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No matter how many times the Bengals try, their “rivalry” with the Steelers still isn’t so

When people talk of rivalries, they’re not talking about the Steelers and Bengals. That hasn’t been a true rivalry for a very long time.

NFL: Cincinnati Bengals at Pittsburgh Steelers Charles LeClaire-USA TODAY Sports

I was so bored during the second half of the Steelers 36-10 victory over the Bengals at Heinz Field on Sunday, I was doing bicep curls in-between plays.

Late in the game, when there was no doubt Pittsburgh would win, the FOX play-by-play announcer mentioned that it would be the team’s 10th-straight over the Bengals during the regular season. I was in mid-curl and away from my television when this was spoken, and I said, “Hey, what about the wildcard game at Paul Brown Stadium in 2016?”

That’s right, I was offended the Steelers weren’t being credited with an 11th-consecutive victory over their AFC North “rivals.”

Talk about taking a match-up for granted. And that’s why words like “rival,” “rivals” and “rivalry” must be put into quotation marks when used to describe what the Steelers and Bengals have had going on in recent memory. For something to be a true rivalry, one must get the other’s goat a time or two. It doesn’t even have to be directly, either. Remember the penultimate game of the 2012 regular season, when Cincinnati walked into Heinz Field and not only eliminated the Steelers from playoff contention but also clinched a postseason berth? How did the Bengals take advantage of that wildcard berth? By losing to the Texans in the wildcard round.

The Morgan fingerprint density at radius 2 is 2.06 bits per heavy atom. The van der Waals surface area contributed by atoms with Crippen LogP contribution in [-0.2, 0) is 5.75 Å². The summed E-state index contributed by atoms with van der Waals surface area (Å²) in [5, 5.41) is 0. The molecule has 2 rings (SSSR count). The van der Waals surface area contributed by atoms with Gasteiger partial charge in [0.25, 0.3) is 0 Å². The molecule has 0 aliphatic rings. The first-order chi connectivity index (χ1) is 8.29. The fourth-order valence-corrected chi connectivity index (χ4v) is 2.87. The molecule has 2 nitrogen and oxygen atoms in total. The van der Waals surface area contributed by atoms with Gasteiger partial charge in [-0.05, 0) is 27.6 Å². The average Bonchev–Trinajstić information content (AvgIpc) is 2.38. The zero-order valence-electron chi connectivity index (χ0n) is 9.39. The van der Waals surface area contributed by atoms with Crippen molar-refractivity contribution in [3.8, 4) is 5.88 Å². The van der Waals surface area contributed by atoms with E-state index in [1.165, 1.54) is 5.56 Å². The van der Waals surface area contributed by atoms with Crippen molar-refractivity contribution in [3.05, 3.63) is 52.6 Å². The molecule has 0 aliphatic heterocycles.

Remember five seasons ago, when the Bengals won the AFC North and faced Pittsburgh in that wildcard game I alluded to earlier? Of course, you remember that. It was a glorious black and gold conclusion to a game Cincinnati had in the bag but gave away at the end.

Even in 2019, amid the almost season-long absence of quarterback Ben Roethlisberger, the Bengals could do nothing to gain even a temporary upper-hand on Pittsburgh in the annual two-game series. Instead, Cincinnati got swept again. Instead, the Bengals lost to both Mason Rudolph and Devlin Hodges. You might even say Pittsburgh’s best performance occurred during a 27-3 Week-4 blow-out of the Bengals at Heinz Field on Monday Night Football. You can certainly argue that Rudolph never looked better in what turned out not to be the first step in his continued progress as the heir apparent at quarterback.

There are reasons nobody bats an eye whenever the Bengals are the next team on Pittsburgh’s schedule. It doesn’t matter whether it’s at home or on the road. It doesn’t matter if it’s the regular season or the playoffs. It doesn’t matter if Cincinnati is the AFC North champ and the Steelers are the wildcard entrant.

It doesn’t matter who the Steelers are missing. It doesn’t matter if the Bengals have a boatload of Pro Bowlers heading into an important game between the two. If there’s a lot at stake, the Steelers almost always prevail. And even if they don’t win a particular battle, they always win the war in the end.

The Bengals and their fans can talk a good game, but the Steelers and their fans never believe them.

They’ve had no reason to since about Season 5 of Night Court.

When it comes to the Steelers and Bengals, the word “rivalry” continues to remain in quotation marks.